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#1 D9VIN

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Posted 19 August 2011 - 10:19 PM

So I am thinking about setting up a multitank breeding setup, primarily for xiphophorus and I have a couple queries.
Number a) how much air power to gallons do I need to effectively run sponge filters? Does it vary based on the filter itself? I was planning on using the cheapo's from eBay, I run several in my tanks now and have been pretty pleased, but I might just diy some if I can find some decent priced sponge.
Point 2) I want to do a centralized sump filter, and I have read three times tank size per hour is a good flow rate. Would this hold true for multitanks? I am thinking maybe 16-20 tanks, most likely consisting of sterilites. Is it a good idea to run centralized filter and sponges, or overkill, or maybe self defeating somehow?

As you can tell, I am in the pre-preliminary planning stages, haha. Got a little one who is just about ready to meet the world, so I am kinda feeling out the cost right now.

#2 Devon1953

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Posted 20 August 2011 - 03:00 AM

never been a fan of a centralized filter. Too easy to wipe out everything if 1 bad thing gets into any tank.. I have made my own sponge filters using 1inch PVC pipe and a 4inch tile as a base got a box real cheap on the clearance isle.. All I run is a sponge filter in each tank my tank size varies from 10 gallon to 20 talls I have 26 tanks running right now on a alita 40 and I am bleeding off tons of air right now but I just built a new stand to hold 6 29gallon tanks so as soon as I get them running I should be ok on the air.. the thing to remember is water changes water changes I do water changes once a week changing 75 to 90 percent depending on the tank and what I have in it I keep mostly Goodeids and wanting to get more characodons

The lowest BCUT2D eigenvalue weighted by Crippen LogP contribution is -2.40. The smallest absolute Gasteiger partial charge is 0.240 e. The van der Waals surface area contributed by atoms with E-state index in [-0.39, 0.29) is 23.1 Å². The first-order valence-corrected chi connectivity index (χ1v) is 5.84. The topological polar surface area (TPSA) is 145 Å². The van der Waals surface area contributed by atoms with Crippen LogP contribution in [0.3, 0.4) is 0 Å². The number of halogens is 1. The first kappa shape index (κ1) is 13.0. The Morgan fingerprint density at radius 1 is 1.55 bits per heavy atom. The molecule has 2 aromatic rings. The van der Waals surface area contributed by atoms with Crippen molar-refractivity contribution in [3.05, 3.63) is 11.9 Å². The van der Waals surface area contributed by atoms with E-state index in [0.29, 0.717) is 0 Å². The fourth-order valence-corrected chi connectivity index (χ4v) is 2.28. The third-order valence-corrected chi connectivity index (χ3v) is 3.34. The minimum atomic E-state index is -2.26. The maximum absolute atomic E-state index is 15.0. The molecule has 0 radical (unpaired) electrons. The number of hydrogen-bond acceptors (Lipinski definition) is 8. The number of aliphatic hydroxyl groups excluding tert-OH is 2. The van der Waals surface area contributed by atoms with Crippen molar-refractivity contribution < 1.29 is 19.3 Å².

#3 D9VIN

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Posted 20 August 2011 - 04:12 AM

Yeah, water changes are the most important thing, that is what really turns me on to the central filter. Central filter-central water change. I figured I could change all the water in the central, an vac a little out of each tank to pick up the poo. How do you 'bleed off air'. Is it as simple as a needle valve adjusted to where you like your flow?

And is your name Devon?

#4 Devon1953

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Posted 20 August 2011 - 01:58 PM

I am still an advocate for each tank having it's own filter system.. if your doing water changes and have sponge filters why use a central filter.. too many things can go wrong keep it simple keep it fun .. works every time.

Devon is a tribute to the best trail horse I ever owned.. my real name is Donald

I use small valves screwd into my 1 inch pvc feed line that runs across top of fish room.. right now have 3 of them wide open bleeding air off

#5 D9VIN

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Posted 20 August 2011 - 06:46 PM

So how do you regulate water temperature? With the ambient temp of the room?

#6 Thriftyfisher

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Posted 21 August 2011 - 10:54 AM

The other thing that you can do is have each tank with its own sponge filter and then a central water change system. In this type of system each tank has its own sponge filter so you don’t have to worry about the possibility of spreading diseases. It is also plumbed for a water overflow system (there are a couple of different types some you drill the tank others you don’t).

Jim Graham has a great set up. This link shows his fish house in progress. http://www.motorcity...fish_house.html I will have to venture over and take some pictures of the finished room as I don’t see any online. It is very impressive and he has taken time to think about everything.

Jim has a central air system. Each tank has a wall type sponge filter on it. He also has each tank plumbed with an overflow. The last piece is every tank is plumbed so that he can do a central water change. When new water is added to a tank the overflow allows the water to drain away.

With this type of a set up there is no contamination, you can use sponge filters and water changes are easy.

Most people with fish rooms find that heating the room is easier and cheaper than heating each individual tank.

I hope this helps.


#7 D9VIN

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Posted 22 August 2011 - 01:02 AM

That's brilliant in it's simplicity. I can't believe I didn't think of that. And that fish house looks freaking awesome. I would love to see some finished pics. Now to do some research on auto water change systems...




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